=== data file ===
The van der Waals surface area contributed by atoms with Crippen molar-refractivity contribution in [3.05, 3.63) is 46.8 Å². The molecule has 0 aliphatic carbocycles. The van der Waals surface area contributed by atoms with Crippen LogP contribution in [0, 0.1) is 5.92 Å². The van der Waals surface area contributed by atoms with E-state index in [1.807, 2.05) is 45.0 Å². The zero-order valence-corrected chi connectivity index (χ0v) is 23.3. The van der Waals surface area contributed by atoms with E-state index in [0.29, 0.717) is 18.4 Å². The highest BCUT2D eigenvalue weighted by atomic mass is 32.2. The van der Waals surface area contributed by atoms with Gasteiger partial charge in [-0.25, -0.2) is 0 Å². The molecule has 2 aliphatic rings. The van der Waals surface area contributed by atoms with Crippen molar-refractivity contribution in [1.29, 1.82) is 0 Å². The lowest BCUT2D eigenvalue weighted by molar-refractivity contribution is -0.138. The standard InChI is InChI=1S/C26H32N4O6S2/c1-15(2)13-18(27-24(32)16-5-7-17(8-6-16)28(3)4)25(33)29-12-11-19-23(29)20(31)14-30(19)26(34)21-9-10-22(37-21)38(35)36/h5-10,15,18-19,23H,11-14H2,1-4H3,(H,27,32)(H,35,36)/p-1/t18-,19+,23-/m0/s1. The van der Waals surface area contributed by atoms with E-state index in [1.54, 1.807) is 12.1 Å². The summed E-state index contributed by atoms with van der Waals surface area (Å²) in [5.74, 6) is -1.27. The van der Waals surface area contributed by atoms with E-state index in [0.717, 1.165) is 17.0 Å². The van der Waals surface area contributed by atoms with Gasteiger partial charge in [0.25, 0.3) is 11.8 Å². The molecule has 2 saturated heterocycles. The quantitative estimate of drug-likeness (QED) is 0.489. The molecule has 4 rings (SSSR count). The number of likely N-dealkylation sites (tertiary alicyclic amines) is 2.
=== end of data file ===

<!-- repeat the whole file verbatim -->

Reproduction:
The van der Waals surface area contributed by atoms with Crippen molar-refractivity contribution in [3.05, 3.63) is 46.8 Å². The molecule has 0 aliphatic carbocycles. The van der Waals surface area contributed by atoms with Crippen LogP contribution in [0, 0.1) is 5.92 Å². The van der Waals surface area contributed by atoms with E-state index in [1.807, 2.05) is 45.0 Å². The zero-order valence-corrected chi connectivity index (χ0v) is 23.3. The van der Waals surface area contributed by atoms with E-state index in [0.29, 0.717) is 18.4 Å². The highest BCUT2D eigenvalue weighted by atomic mass is 32.2. The van der Waals surface area contributed by atoms with Gasteiger partial charge in [-0.25, -0.2) is 0 Å². The molecule has 2 aliphatic rings. The van der Waals surface area contributed by atoms with Crippen molar-refractivity contribution in [1.29, 1.82) is 0 Å². The lowest BCUT2D eigenvalue weighted by molar-refractivity contribution is -0.138. The standard InChI is InChI=1S/C26H32N4O6S2/c1-15(2)13-18(27-24(32)16-5-7-17(8-6-16)28(3)4)25(33)29-12-11-19-23(29)20(31)14-30(19)26(34)21-9-10-22(37-21)38(35)36/h5-10,15,18-19,23H,11-14H2,1-4H3,(H,27,32)(H,35,36)/p-1/t18-,19+,23-/m0/s1. The van der Waals surface area contributed by atoms with E-state index in [1.54, 1.807) is 12.1 Å². The summed E-state index contributed by atoms with van der Waals surface area (Å²) in [5.74, 6) is -1.27. The van der Waals surface area contributed by atoms with E-state index in [0.717, 1.165) is 17.0 Å². The van der Waals surface area contributed by atoms with Gasteiger partial charge in [0.25, 0.3) is 11.8 Å². The molecule has 2 saturated heterocycles. The quantitative estimate of drug-likeness (QED) is 0.489. The molecule has 4 rings (SSSR count). The number of likely N-dealkylation sites (tertiary alicyclic amines) is 2.